You are using an older browser version. Please use a supported version for the best MSN experience.

Western Australia - Winegrowing Areas of Western Australia

DK PublishingDK Publishing 2/07/2014 DKBooks
Photo: Voyager Estate’s winery in Margaret River © Provided by DKBooks Voyager Estate’s winery in Margaret River

Voyager Estate’s winery in Margaret River

Winegrowing Areas of Western Australia

Swan District

soil type: yellow-brown loamy soil, sandy yellow duplex
red grape variety: Grenache, Shiraz, Cabernet Sauvignon
white grape variety: Chenin Blanc, Chardonnay, Verdelho
wine styles: red, white, fortified

The Western Australian wine industry was born in the Swan District in 1829. Olive Farm in Guildford, north of Perth, has the distinction of having planted the first vineyard, but it is Houghton Wine Company, founded in 1859, that is recognized as truly marking the start of the commercial wine industry here.

The region boasts a hot climate, making it perfect for the production of the luscious fortified wines that gained prominence in the 1920s. Other wine styles then followed in the 1930s—tending to be full-bodied with a soft, mouth-filling generosity. Swan District has enjoyed greater success with white wines than reds, and the search for higher and cooler areas, such as Moondah Brook in the north, has definitely been rewarded with some high-quality wines, like Verdelho and Chenin Blanc.


soil type: free-draining sands over limestone, sandy loams
red grape variety: Shiraz, Merlot, Cabernet Sauvignon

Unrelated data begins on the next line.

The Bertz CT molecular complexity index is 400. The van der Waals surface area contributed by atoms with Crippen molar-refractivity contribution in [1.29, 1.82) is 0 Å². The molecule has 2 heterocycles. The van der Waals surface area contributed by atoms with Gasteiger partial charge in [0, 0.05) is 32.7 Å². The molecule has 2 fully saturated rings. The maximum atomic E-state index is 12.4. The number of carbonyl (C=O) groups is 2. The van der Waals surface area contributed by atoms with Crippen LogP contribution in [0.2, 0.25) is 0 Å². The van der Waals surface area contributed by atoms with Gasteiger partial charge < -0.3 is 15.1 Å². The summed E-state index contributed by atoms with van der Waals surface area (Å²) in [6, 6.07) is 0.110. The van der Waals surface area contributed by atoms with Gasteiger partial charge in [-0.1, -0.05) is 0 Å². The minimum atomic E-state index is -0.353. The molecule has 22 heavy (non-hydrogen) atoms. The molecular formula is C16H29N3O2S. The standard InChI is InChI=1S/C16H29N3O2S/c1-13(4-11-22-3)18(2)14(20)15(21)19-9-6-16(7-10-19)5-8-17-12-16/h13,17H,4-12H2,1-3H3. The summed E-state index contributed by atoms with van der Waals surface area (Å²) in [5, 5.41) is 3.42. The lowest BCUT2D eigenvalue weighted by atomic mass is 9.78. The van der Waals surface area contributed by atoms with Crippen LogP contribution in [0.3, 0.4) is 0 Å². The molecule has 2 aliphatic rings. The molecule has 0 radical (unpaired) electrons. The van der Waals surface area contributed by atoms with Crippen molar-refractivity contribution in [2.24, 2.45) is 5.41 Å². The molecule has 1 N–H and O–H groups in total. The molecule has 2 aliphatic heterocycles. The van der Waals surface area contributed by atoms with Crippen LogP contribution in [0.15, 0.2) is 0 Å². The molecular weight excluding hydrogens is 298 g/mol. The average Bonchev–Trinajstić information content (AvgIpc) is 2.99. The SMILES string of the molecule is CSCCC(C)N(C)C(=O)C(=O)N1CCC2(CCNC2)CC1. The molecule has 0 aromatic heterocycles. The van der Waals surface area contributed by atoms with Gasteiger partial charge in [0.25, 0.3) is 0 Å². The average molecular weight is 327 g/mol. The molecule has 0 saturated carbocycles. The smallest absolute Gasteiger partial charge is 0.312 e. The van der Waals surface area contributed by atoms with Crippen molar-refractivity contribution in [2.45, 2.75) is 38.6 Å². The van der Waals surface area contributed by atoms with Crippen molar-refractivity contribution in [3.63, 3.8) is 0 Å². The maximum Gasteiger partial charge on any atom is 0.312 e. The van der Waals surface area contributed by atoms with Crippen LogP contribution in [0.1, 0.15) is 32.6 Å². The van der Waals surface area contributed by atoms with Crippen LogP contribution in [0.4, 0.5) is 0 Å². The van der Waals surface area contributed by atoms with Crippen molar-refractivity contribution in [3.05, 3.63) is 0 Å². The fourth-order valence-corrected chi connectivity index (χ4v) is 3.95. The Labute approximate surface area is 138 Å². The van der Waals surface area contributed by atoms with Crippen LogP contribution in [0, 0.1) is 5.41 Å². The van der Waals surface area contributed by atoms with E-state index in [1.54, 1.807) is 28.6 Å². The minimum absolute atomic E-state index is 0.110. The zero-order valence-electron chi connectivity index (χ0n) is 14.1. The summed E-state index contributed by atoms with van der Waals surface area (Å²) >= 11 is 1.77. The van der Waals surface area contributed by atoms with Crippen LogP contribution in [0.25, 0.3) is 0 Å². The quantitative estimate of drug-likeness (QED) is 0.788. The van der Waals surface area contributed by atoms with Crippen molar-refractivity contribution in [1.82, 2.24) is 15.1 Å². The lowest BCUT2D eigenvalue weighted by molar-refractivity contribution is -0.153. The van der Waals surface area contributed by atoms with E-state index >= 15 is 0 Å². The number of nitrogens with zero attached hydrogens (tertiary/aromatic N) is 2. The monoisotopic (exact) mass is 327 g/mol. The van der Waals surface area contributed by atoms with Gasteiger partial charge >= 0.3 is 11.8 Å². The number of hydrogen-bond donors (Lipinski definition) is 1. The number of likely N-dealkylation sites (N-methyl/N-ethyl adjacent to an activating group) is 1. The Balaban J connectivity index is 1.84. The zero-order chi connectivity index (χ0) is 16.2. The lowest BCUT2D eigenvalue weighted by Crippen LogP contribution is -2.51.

white grape variety: Chardonnay, Sémillon, Sauvignon Blanc
wine styles: red, white

This area takes its name from Geographe Bay, a popular seaside resort. While grapes have been cultivated here since the 1920s, the modern resurgence of the area on the wine scene dates back to 1973, when Dr. Barry Killerby established Leschenault Wines (now Killerby Wines) at Stratham, close to the Indian Ocean. He was followed by Capel Vale in 1975, and it is still these two producers that dominate this coastal strip north of Margaret River. The climate is warm and dry, yet influenced by ocean breezes that have a cool and humidifying effect on winegrowing. Chardonnay is the most consistent performer, and it runs the gamut of styles from fine to full-bodied. New red stars on the rise are robust Shiraz and full-bodied Merlot.

Margaret River

soil type: gravelly sandy loams with underlying granite
red grape variety: Cabernet Sauvignon, Shiraz, Merlot, Pinot Noir
white grape variety: Sémillon, Sauvignon Blanc, Riesling, Chardonnay
wine styles: red, white

Margaret river has it all: buckets of sunshine, surf, and world-class wines. The region comprises a coastal strip of low ridges from Cape Naturaliste in the north to Cape Leeuwin in the south. The star of Western Australia’s winegrowing areas, it is one of the most maritime-influenced regions in the country, with ocean winds moderating the warm climate. Identified back in 1965 by agronomist Dr. John Gladstones as an exciting new wine region, Margaret River has developed fast. From one vineyard (Vasse Felix) in 1967, the region now has more than 114 producers. Gladstones compared the climate with Pomerol and St-Émilion in Bordeaux, and it is certainly the red and white Bordeaux grape varieties that stand out here, as well as a lively Sauvignon Blanc and a creamy, complex Chardonnay.

Australia’s Bordeaux